"Oh, hush." Amalia picked up her lantern and tried to slip out the door with a little dignity. When she had first started going to Harley's bed, she tried to keep the children from finding out, worried what they might think of her sleeping with their unit commander. But there was no keeping secrets from them, and time had proven them supportive and discreet. Their discretion came with a price, though, and that was the right to tease her when they caught her sneaking out at night like a guilty schoolgirl.

As soon as Amalia was gone, Will shook Diana awake. She opened her eyes and frowned. "Don't tell me we're on watch already."

"I thought we wanted to go check out that part of the lake. You know, the part Coyote said—"

Diana sat up. "Right. This is a good time for that, isn't it? Before we go on watch and before anyone else thinks of it." She swung her feet over the edge of the bed and pulled on her boots. "I wonder what it could be?"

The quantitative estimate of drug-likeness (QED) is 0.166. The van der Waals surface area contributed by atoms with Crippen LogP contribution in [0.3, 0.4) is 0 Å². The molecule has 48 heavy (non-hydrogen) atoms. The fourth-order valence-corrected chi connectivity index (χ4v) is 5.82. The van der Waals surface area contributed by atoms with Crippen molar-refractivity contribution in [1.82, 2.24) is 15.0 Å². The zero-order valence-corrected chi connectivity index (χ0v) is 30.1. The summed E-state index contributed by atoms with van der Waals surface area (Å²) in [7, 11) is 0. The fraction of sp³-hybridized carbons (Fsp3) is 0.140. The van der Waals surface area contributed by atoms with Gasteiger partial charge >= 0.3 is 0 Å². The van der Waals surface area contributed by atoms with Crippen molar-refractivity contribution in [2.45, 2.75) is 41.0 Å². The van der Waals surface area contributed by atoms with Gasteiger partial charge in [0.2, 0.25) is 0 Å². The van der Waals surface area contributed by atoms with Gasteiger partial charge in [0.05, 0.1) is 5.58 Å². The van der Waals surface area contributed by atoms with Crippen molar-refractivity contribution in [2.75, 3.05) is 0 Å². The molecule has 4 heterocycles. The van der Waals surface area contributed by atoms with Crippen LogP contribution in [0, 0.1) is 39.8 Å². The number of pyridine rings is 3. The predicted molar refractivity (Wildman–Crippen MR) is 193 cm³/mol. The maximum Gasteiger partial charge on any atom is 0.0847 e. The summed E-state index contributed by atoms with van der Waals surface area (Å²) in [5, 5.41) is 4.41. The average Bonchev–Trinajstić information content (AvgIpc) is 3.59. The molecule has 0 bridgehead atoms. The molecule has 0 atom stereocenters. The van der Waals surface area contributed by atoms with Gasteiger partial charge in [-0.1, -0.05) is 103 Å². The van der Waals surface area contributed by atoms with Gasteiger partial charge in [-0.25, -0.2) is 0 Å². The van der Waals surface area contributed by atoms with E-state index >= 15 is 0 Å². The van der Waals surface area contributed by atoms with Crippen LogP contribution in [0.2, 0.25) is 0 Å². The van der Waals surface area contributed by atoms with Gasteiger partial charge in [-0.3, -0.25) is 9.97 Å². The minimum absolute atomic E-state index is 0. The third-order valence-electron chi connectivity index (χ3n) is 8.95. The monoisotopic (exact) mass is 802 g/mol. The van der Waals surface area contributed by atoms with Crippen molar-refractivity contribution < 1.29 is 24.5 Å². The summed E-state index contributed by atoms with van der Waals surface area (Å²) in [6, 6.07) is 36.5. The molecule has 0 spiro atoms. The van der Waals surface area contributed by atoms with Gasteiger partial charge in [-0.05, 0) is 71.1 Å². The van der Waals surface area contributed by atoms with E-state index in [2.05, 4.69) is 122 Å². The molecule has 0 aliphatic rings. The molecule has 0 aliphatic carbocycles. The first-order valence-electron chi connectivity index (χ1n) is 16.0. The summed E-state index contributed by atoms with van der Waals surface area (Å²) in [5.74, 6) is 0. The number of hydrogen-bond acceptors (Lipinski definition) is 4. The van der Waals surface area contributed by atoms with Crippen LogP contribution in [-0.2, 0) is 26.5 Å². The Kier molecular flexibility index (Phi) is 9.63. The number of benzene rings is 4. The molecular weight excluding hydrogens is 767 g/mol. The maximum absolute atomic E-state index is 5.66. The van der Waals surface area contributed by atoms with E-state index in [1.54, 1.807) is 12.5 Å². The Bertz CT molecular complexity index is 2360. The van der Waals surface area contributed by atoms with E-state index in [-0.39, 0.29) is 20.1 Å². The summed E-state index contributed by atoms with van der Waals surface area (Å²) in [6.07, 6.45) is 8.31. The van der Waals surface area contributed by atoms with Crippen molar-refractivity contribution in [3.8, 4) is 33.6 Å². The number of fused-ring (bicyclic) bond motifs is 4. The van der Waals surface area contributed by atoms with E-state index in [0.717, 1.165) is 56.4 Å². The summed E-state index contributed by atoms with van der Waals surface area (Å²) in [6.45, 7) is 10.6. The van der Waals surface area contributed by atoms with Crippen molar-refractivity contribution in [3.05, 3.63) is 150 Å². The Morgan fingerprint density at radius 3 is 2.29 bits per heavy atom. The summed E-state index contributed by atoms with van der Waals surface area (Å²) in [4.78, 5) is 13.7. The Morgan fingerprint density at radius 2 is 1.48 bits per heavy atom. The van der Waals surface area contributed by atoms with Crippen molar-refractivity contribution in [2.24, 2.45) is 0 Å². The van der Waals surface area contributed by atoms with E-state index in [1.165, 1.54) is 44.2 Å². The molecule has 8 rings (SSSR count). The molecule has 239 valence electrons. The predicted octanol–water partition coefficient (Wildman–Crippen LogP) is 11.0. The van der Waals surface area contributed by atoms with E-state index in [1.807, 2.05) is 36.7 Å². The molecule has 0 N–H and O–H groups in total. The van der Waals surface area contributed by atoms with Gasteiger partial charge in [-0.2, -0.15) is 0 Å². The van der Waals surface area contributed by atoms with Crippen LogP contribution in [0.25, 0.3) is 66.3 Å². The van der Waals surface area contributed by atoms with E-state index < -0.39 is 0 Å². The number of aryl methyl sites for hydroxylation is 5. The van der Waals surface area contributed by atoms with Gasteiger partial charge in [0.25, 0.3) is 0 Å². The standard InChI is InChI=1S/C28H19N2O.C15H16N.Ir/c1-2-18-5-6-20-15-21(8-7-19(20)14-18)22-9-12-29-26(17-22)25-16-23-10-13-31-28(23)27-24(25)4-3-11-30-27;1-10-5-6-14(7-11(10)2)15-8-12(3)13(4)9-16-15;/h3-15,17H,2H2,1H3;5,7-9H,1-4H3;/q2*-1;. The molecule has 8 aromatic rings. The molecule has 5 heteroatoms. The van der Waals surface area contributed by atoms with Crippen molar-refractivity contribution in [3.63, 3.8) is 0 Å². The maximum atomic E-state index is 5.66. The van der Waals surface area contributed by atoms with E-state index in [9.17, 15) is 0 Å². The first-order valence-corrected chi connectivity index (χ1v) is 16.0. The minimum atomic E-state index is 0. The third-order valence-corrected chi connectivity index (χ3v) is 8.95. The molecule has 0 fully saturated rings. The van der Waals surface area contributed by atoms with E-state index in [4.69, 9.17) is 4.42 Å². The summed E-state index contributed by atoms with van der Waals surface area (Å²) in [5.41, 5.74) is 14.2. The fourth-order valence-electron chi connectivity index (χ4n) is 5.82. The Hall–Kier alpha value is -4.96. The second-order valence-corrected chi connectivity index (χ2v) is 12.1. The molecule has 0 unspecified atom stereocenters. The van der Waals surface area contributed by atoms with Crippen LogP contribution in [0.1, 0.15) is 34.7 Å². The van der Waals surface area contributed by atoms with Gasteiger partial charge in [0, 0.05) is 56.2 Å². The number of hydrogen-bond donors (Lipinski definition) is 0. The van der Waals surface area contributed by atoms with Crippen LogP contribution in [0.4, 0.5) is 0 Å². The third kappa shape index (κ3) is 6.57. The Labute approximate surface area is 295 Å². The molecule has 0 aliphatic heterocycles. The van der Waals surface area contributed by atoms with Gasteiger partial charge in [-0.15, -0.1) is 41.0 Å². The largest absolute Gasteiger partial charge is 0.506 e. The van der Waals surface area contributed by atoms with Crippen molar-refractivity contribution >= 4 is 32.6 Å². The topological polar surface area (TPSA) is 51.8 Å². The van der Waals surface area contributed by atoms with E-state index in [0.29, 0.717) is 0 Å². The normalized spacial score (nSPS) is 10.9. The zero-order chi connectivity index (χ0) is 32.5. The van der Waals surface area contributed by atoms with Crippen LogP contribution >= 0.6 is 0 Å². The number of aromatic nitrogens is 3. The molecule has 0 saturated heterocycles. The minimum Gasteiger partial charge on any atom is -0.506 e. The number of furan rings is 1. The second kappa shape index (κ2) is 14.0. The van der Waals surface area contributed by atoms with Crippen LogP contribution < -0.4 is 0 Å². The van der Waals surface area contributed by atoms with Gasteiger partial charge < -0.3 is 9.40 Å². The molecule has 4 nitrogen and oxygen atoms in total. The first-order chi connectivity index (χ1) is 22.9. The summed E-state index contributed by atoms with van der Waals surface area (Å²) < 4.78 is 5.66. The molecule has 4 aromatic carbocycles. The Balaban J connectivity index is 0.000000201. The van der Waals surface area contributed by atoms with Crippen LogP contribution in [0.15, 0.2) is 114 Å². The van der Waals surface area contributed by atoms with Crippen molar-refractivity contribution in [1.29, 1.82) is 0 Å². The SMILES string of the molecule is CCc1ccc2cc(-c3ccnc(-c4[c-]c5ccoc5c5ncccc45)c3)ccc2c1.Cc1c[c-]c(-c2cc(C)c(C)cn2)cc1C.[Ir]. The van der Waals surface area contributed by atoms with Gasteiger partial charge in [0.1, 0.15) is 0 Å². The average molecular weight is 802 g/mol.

"He said it's not dangerous, but that might just mean it's not a danger to our camp. Be sure and take plenty of ammo, in case it's the sort of thing that's dangerous when we find it."

"Maybe we should get some of the others to go with us."

"No, just us two. We can be quieter that way." He looked at her feet. "Wear your ket'age. We want to be quiet."

Diana nodded, pulled the boots off and slipped her feet into her moccasins. "We'll scout it out and give a report," she said, reaching for her pistol and knife. "Then we can get a bigger group and go back."

No sooner were they in the woods, following the overgrown track toward the bend in the lake, when they came upon Coyote. They almost didn't see him, dressed in black and moving stealthily among the bushes.

"What are you doing out here?" Will asked.

"What do you think?"

"I guess we'll all go together," Diana whispered.

"What exactly are we looking for?"

"I'm not sure, but we'll know it when we find it."

"That’s not very helpful." Will started back on the trail.